Black holes and cryptocurrencies. (arXiv:2205.12995v1 [hep-th])

Authors: Alexey Milekhin

It has been proposed in the literature that the volume of Einstein-Rosen bridge is equal to complexity of state preparation (“Complexity=Volume” conjecture). Taking this statement outside the horizon, one might be tempted to propose “Complexity=Time” correspondence. In this Essay we argue that in a blockchain protocol, which is the foundation of all modern cryptocurrencies, time is emergent and it is defined according to a version of “Complexity=Time”.

Probing the Information-Probabilistic Description. (arXiv:2105.05034v2 [gr-qc] UPDATED)

The information conservation principle is probed for classically isolated systems, like the Hubble sphere and black holes, for which the rise of entanglement entropy across their horizons is expected. We accept the analogy of Landauer’s principle that entanglement information should introduce some negative potential energy, which corresponds to the positive energy of measurements that destroy this quantum behavior. We estimated these dark-energy-like contributions and found that they can explain the dark energy of the Universe and also are able to resolve the observed superluminal motion and redshift controversies for black holes.

Non-universality of free fall in quantum theory. (arXiv:2204.03279v2 [gr-qc] UPDATED)

Authors: Viacheslav A. Emelyanov

We show by embodying the Einstein equivalence principle and general covariance in quantum theory that wave-function spreading rules out universality of free fall, and vice versa. Assuming the former is more fundamental than the latter, we gain a quantitative estimate of the free-fall non-universality, which turns out to be empirically testable in atom interferometry.

Entering the valley of formalism: trends and changes in mathematicians’ publication practice—1885 to 2015

Abstract

Over the last century, there have been considerable variations in the frequency of use and types of diagrams used in mathematical publications. In order to track these changes, we developed a method enabling large-scale quantitative analysis of mathematical publications to investigate the number and types of diagrams published in three leading mathematical journals in the period from 1885 to 2015. The results show that diagrams were relatively common at the beginning of the period under investigation. However, beginning in 1910, they were almost completely unused for about four decades before reappearing in the 1950s. The diagrams from the 1950s, however, were of a different type than those used earlier in the century. We see this change in publication practice as a clear indication that the formalist ideology has influenced mathematicians’ choice of representations. Although this could be seen as a minor stylistic aspect of mathematics, we argue that mathematicians’ representational practice is deeply connected to their cognitive practice and to the contentual development of the discipline. These changes in publication style therefore indicate more fundamental changes in the period under consideration.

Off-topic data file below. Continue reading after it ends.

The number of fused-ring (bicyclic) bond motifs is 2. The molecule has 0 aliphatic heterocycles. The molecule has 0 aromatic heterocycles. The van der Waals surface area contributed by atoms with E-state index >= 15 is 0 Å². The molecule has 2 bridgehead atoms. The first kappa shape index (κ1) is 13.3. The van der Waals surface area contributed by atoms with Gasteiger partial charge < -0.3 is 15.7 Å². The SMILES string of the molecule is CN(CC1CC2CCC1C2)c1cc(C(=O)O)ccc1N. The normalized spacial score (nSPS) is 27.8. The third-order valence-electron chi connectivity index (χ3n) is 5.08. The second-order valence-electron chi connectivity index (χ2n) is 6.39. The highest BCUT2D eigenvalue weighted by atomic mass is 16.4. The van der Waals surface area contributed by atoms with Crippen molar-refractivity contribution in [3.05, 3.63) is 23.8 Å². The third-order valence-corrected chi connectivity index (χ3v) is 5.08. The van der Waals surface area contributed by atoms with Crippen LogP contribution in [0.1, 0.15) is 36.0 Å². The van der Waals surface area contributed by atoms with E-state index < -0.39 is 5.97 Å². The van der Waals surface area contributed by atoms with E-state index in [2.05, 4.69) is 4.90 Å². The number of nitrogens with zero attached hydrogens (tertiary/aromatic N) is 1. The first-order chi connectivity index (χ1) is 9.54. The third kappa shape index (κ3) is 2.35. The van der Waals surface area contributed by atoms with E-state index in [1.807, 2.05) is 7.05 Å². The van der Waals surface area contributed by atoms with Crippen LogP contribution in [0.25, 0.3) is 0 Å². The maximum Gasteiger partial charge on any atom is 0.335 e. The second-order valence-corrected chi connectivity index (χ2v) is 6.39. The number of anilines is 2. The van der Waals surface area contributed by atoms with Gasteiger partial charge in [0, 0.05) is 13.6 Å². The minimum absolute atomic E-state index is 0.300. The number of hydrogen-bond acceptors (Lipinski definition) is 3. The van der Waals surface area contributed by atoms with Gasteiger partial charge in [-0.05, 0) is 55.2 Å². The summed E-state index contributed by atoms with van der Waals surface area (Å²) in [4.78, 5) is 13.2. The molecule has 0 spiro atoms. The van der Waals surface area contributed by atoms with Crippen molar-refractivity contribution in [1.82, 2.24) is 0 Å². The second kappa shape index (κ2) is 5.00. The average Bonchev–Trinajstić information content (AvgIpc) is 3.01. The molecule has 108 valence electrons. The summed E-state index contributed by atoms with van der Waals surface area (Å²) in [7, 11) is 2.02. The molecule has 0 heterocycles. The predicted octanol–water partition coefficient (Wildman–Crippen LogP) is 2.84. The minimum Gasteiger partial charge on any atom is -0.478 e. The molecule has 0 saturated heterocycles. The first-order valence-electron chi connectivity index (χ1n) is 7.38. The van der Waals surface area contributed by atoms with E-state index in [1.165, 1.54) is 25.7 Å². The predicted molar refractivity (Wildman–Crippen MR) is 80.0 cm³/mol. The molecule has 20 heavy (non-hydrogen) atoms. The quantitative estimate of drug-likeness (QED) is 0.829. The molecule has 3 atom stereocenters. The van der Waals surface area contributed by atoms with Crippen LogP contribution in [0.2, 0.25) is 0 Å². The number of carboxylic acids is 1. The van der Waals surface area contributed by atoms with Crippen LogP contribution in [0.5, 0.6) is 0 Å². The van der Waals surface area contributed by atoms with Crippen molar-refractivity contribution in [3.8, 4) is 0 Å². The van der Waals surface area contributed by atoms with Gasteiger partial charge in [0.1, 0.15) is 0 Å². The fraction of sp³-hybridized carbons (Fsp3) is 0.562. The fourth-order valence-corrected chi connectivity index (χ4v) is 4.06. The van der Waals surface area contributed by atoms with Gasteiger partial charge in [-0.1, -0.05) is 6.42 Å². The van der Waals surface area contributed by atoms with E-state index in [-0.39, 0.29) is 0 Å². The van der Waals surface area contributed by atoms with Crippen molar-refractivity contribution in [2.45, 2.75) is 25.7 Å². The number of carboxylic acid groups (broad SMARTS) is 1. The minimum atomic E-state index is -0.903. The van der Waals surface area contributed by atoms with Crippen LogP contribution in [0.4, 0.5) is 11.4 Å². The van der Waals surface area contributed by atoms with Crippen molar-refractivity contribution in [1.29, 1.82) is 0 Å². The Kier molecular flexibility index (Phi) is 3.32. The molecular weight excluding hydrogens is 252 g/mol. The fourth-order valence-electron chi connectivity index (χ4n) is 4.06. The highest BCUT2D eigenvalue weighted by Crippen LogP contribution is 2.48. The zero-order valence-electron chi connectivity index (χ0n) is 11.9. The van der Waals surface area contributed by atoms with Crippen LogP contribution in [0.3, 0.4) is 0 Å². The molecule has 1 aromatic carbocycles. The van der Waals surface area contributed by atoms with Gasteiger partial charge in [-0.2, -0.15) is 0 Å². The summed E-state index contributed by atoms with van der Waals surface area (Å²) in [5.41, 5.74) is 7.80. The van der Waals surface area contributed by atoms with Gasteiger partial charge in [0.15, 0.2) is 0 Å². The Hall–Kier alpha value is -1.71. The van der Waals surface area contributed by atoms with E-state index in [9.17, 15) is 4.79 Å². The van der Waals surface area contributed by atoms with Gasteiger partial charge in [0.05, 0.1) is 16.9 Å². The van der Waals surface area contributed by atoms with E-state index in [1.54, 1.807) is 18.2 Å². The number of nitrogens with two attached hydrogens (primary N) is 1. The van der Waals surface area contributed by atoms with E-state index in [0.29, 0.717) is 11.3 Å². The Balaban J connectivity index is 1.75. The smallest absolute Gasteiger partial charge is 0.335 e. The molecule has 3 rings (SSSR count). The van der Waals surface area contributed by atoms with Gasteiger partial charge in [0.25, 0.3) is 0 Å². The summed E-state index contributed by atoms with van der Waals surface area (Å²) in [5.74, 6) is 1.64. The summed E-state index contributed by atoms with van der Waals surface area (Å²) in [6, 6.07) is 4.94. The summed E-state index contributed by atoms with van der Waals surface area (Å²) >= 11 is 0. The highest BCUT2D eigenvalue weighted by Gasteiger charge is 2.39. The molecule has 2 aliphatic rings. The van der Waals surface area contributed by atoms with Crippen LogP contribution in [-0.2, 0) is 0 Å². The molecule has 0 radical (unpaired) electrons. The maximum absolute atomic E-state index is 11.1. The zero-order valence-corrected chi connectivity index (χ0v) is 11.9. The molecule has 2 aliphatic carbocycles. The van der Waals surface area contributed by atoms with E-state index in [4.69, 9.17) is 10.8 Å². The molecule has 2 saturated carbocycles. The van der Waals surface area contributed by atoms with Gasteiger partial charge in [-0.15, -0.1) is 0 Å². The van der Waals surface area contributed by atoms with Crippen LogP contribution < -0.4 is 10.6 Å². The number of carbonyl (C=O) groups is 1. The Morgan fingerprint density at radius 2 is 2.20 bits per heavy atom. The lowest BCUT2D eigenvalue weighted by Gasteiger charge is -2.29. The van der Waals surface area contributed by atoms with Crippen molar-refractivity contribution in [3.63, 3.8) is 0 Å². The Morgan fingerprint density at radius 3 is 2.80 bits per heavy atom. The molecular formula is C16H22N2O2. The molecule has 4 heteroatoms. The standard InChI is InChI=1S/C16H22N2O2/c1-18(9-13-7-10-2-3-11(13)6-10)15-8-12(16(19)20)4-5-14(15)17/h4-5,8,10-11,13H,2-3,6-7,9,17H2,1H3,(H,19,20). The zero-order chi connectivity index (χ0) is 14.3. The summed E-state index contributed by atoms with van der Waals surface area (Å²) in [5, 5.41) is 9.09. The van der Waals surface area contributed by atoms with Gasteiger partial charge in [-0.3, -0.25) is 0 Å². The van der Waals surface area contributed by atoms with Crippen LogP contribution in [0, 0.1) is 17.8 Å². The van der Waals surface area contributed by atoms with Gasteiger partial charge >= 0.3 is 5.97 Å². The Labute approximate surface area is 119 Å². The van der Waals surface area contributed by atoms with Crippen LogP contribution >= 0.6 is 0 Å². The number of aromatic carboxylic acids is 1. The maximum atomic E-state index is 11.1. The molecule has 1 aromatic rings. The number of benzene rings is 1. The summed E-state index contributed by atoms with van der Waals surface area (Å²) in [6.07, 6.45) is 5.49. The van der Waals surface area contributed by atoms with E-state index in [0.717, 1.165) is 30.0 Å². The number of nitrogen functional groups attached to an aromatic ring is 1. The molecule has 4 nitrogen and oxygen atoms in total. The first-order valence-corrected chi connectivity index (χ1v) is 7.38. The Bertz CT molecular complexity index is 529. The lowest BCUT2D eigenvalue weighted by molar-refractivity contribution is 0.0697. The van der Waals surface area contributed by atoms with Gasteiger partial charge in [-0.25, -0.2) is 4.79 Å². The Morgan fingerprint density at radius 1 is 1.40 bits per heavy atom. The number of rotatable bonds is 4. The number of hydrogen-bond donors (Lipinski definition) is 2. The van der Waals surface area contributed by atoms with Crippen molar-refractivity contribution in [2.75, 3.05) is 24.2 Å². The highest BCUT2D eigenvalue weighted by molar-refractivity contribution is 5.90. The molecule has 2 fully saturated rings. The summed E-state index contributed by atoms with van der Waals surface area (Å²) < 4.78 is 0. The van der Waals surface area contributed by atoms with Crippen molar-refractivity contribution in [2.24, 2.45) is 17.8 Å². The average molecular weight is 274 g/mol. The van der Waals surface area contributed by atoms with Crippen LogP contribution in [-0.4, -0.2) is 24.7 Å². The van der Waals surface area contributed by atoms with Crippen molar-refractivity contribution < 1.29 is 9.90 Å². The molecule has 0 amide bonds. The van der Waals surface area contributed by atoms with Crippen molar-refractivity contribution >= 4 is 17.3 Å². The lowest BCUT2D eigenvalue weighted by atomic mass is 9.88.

Philosophical Issues raised by Quantum Theory and its Interpretations

Myrvold, Wayne C. (2022) Philosophical Issues raised by Quantum Theory and its Interpretations. The Oxford Handbook of the History of Quantum Interpretations. pp. 53-75.

Temporal Becoming in a Relativistic Universe: Causal Diamonds and Gödel’s Philosophy of Time

Aames, Jimmy (2022) Temporal Becoming in a Relativistic Universe: Causal Diamonds and Gödel’s Philosophy of Time. [Preprint]

Non-classical mechanical states guided in a phononic waveguide

Nature Physics, Published online: 23 May 2022; doi:10.1038/s41567-022-01612-0

Non-classical vibrations are generated and transmitted along a mechanical waveguide, providing a platform for distributing quantum information and realizing hybrid quantum devices using phonons in a solid-state system.

Grothendieck’s theory of schemes and the algebra–geometry duality

Abstract

We shall address from a conceptual perspective the duality between algebra and geometry in the framework of the refoundation of algebraic geometry associated to Grothendieck’s theory of schemes. To do so, we shall revisit scheme theory from the standpoint provided by the problem of recovering a mathematical structure A from its representations $$A \rightarrow B$$ into other similar structures B. This vantage point will allow us to analyze the relationship between the algebra-geometry duality and (what we shall call) the structure-semiotics duality (of which the syntax-semantics duality for propositional and predicate logic are particular cases). Whereas in classical algebraic geometry a certain kind of  rings  can be recovered by considering their representations with respect to a unique codomain B, Grothendieck’s theory of schemes permits to reconstruct general (commutative) rings by considering representations with respect to a category of codomains. The strategy to reconstruct the object from its representations remains the same in both frameworks: the elements of the ring A can be realized—by means of what we shall generally call Gelfand transform—as quantities on a topological space that parameterizes the relevant representations of A.  As we shall argue, important dualities in different areas of mathematics (e.g. Stone duality, Gelfand duality, Pontryagin duality, Galois-Grothendieck duality, etc.) can be understood as particular cases of this general pattern. In the wake of Majid’s analysis of the Pontryagin duality, we shall propose a Kantian-oriented interpretation of this pattern. We shall use this conceptual framework to argue that Grothendieck’s notion of functor of points can be understood as a “relativization of the a priori” (Friedman) that generalizes the relativization already conveyed by the notion of domain extension to more general variations of the corresponding (co)domains.

A Discrete Analog of General Covariance — Part 2: Despite what you’ve heard, a perfectly Lorentzian lattice theory

Grimmer, Daniel (2022) A Discrete Analog of General Covariance — Part 2: Despite what you’ve heard, a perfectly Lorentzian lattice theory. [Preprint]

Spacetime Emergence: Collapsing the Distinction Between Content and Context?

Crowther, Karen (2022) Spacetime Emergence: Collapsing the Distinction Between Content and Context? [Preprint]

Quantum gravity in a laboratory?

Huggett, Nick and Linnemann, Niels and Schneider, Mike D. (2022) Quantum gravity in a laboratory? [Preprint]